Harkin: Stupak Amendment A Slippery Slope


This article is republished from Iowa Independent under a partnership between Iowa Independent, the Center for Independent Media and RH Reality Check.

A last-minute amendment to the health care
reform bill that passed the U.S. House on Saturday is disruptive to the
current ban on federal funding for abortion services and could lead
down a slippery slope that prevents women from accessing services with
their own money as well, U.S. Sen. Tom Harkin said Tuesday.

U.S. Sen. Tom Harkin (Lauren Victoria Burke/WDCPIX.COM)

U.S. Sen. Tom Harkin (Lauren Victoria Burke/WDCPIX.COM)

“You have to be a little bit careful here because the way the …
amendment is written, it can now be taken to other steps. For example,
every health insurance company in America could now lose some of its
tax benefits that it gets for providing health insurance if it provides
abortion services. You can take this on down. You could just say that
anybody that got a federal loan for housing could not get an abortion.
You can take this and just keep going on and on and on with no end in
sight,” Harkin said.

The language inserted in the House came by way of the Stupak-Pitts Amendment,
which prohibits abortion coverage for any health insurance product
subsidized in any way by the federal government.  As it is written, the
bill dictates that any person seeking insurance is barred from
purchasing abortion coverage, even if the premium for such insurance is
paid out-of-pocket, if the person receives any government assistance.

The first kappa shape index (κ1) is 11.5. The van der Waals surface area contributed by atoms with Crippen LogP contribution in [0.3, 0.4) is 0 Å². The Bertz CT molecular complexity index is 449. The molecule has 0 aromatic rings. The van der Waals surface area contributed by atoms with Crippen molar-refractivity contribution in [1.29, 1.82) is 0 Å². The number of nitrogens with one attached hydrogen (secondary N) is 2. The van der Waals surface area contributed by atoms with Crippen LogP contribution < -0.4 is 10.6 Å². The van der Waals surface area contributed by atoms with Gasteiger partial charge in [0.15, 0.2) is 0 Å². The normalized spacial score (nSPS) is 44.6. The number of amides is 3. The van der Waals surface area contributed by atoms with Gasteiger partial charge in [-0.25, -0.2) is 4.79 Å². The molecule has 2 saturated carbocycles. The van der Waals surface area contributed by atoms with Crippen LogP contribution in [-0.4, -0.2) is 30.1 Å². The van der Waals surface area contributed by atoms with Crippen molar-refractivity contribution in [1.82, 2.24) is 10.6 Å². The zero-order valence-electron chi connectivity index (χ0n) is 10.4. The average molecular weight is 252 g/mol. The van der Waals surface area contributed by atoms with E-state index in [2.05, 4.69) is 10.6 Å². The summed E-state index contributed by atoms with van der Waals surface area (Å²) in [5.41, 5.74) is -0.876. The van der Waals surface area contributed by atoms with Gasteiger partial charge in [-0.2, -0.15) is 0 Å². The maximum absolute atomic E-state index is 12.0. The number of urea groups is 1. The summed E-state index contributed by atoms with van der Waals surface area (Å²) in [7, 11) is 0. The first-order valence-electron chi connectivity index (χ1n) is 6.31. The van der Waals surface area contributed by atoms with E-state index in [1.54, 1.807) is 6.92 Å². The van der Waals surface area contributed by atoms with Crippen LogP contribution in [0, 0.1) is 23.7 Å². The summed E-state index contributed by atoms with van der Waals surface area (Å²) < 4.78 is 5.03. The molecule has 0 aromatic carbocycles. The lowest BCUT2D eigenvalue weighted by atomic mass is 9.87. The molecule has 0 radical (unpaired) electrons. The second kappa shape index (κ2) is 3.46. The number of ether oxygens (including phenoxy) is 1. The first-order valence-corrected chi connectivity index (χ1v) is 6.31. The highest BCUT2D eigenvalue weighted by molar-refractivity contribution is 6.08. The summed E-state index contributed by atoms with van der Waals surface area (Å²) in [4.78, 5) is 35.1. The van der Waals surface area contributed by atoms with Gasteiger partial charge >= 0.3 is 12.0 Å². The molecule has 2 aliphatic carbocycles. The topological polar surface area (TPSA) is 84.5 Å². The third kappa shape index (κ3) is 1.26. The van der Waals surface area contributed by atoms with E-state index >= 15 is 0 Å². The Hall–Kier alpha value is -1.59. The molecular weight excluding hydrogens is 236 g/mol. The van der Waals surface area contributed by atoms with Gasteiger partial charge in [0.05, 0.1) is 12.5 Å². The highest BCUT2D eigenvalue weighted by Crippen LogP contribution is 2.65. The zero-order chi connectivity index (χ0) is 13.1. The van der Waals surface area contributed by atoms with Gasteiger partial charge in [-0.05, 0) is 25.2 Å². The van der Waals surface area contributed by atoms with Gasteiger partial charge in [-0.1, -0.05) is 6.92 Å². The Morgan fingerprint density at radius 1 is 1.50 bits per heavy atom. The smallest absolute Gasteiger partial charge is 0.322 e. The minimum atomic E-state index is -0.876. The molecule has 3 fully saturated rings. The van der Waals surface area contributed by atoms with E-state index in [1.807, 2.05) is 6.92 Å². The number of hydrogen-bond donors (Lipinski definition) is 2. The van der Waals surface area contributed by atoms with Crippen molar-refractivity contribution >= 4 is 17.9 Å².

“I just fear that the House-passed language goes far beyond
[previous restrictions] and will effectively prevent women from
receiving abortion coverage under the new health exchanges even if they
are using their own money to buy insurance,” Harkin said. “I think that
is unfortunate and goes too far. So, we will be addressing this issue
before [the Senate bill] goes to the floor. My hope is that we can
strike the appropriate balance.”

Harkin said his personal preference, and the one he believed all
lawmakers had agreed upon prior to the introduction of this amendment,
was maintenance of a nearly three-decade agreement that barred use of
federal funds for abortion except in cases of incest, rape and life of
the mother.

“I think keeping the status quo is the best thing we can do,” he
said. “I think it has worked well over the past 20-some years, and I
see no reason to change it at this point.”

The Democratic senator from Cumming, who serves as chairman for the Senate Health, Education, Pensions and Labor Committee,
did stop short of saying he would vote against a reform bill in the
Senate that included language similar to what was in the House version.

“I’m willing to work with my fellow senators, and my refrain is
going to be, ‘Don’t upset the apple cart.’ Right now, I believe
everyone in our country — except, let’s face it, some fringe groups —
like what we have right now. It works well. We have conscience clauses.
We provide no federal funding for abortions anywhere except for incest,
rape and life of the mother. I think time has shown that these
provisions work well. I see no reason to go beyond that now and to let
maybe one fringe group or the other upset our whole health care bill
because they want to change what has been an accepted law and practice
for the past almost 30 years,” he said.

Although every Republican member of the U.S. House voted in favor of
the amendment to further restrict abortion access, only one Republican
ended up crossing the aisle to vote for the whole reform bill.

“I think that there are a lot of people, and I think you’ll see this
in the Senate debate, who want to vote for amendments and will never
vote for the bill,” Harkin said, and noted that within the HELP
Committee more than 200 Republican amendments were considered, and 161
adopted, yet no Republican member could find a way to vote for the
committee’s final bill.

“I think it will become clear that those who are doing these things
aren’t just amending the bill to make it better or to try to make it
work better. They want to kill the bill. Period. Republicans have said
that repeatedly. They want to kill this bill. They want to stop Obama.
They want to stop these changes.”

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